Party-list proportional representation

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A voting system used in multiple-seat elections, emphasizing proportional representation. This system is not used by itself very often, but is often used as a hybrid with other systems to encourage proportionality. This is how it is used in Germany.

Voting

Each voter selects their preferred party. Parties have pre-determined, ordered lists of candidates.

Counting the Votes

Seats are alloted proportionally to the percent of the vote each party received. For each party, the top n members from the party list are elected, where n is the number of seats they have been allotted. In some systems, there is a minimum percentage of the vote a party needs in order to have any representation. See 5-percent-clause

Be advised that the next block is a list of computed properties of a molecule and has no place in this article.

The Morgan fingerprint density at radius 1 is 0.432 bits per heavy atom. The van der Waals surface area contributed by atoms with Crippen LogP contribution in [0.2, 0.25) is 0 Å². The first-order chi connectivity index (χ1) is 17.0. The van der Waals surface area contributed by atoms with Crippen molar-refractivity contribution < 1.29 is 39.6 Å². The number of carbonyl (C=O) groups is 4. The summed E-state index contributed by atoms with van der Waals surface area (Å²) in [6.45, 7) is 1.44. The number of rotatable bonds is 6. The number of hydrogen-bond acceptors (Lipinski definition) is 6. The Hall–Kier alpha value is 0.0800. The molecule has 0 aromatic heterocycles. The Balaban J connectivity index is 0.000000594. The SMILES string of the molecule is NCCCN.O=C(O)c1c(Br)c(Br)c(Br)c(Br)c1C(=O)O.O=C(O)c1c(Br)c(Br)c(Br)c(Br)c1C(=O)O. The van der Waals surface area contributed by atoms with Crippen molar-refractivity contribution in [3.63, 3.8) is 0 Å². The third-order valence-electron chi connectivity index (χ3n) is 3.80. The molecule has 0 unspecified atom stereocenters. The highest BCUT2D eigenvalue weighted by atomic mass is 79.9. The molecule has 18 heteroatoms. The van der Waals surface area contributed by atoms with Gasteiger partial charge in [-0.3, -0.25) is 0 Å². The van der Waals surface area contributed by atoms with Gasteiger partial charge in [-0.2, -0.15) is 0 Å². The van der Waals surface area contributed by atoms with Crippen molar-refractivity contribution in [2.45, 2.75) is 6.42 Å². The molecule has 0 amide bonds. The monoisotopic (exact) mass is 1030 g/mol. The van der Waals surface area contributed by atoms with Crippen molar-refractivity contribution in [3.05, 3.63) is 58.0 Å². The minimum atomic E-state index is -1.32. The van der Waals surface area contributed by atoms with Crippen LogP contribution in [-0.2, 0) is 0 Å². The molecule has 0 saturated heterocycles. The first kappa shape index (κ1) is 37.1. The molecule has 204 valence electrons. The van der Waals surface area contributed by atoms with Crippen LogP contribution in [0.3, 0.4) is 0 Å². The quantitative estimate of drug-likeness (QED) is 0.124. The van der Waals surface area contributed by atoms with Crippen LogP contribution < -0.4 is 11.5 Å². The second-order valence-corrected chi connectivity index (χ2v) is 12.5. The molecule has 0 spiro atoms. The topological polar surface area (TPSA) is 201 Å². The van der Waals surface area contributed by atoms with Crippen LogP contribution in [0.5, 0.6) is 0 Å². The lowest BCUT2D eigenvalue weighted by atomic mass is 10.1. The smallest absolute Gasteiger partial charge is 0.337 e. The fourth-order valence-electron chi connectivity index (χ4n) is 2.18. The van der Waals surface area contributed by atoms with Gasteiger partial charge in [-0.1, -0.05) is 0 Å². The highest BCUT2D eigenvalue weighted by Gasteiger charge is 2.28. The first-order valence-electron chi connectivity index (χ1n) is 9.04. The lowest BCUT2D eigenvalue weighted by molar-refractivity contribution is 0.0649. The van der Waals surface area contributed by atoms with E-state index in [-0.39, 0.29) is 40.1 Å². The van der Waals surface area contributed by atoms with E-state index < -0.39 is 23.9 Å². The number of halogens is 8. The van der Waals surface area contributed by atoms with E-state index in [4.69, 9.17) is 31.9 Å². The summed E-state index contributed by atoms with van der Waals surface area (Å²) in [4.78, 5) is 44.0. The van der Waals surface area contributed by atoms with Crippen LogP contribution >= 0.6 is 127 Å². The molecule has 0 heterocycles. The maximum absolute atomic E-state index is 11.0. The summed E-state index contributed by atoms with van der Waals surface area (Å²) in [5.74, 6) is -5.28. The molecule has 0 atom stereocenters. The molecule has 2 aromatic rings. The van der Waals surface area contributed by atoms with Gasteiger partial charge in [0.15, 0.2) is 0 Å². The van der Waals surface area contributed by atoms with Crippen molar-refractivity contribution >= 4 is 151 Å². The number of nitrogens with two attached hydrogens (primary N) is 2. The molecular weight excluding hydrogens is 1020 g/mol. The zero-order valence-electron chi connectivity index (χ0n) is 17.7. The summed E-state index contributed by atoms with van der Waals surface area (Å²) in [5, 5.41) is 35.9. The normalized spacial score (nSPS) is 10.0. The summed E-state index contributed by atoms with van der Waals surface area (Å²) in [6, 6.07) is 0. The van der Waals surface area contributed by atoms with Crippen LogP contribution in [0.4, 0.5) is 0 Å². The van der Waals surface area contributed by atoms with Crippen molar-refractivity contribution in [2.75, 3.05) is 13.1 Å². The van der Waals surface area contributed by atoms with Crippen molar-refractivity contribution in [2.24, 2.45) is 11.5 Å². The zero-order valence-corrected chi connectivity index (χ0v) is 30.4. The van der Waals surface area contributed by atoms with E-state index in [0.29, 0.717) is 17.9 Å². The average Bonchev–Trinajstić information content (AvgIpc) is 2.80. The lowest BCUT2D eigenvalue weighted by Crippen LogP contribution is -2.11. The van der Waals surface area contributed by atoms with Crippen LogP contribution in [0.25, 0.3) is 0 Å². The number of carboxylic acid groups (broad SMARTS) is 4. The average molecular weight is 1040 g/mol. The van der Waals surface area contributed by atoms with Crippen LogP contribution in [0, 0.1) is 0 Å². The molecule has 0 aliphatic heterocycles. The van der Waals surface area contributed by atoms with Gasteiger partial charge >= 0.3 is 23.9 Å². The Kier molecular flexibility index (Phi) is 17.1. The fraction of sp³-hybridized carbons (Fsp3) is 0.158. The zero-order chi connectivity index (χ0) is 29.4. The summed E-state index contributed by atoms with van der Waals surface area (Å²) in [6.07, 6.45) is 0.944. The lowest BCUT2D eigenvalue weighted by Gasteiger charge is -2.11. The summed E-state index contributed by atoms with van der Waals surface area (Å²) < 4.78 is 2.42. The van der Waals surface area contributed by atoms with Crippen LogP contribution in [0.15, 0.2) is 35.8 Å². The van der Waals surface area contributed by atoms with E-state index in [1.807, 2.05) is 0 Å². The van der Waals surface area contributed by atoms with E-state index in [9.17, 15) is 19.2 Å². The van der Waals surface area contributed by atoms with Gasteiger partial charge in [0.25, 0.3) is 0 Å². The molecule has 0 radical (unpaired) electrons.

An Example

30 voters, 4 seats.

  • 15 voters vote for Party A
  • 8 voters vote for Party B
  • 7 voters vote for Party C

The top two members on Party A's list are elected; the top members on each of Party B and Party C's lists are elected.

Proportionality

This system is fairly proportional. However, because of the bottleneck of running through party lists, organic coalitions of voters can not form. Voters must select between the coalitions that have already formed into parties.

Potential for Tactical Voting

There is little potential for tactical voting at the final vote. In systems with high thresholds for receiving seats, there is some incentive to avoid parties that are not viable enough to reach that threshold. However, this is a much lower threshold to get over than having to be a viable candidate to win the entire election.

There is enormous potential for tactical voting, though, in determing which candidates make the party list. The lists are determined by a subset of all voters (usually the voters in the party), so these votesr must constantly reconcile what desire in a candidate and their desire to attract a large number of voters from outside the party.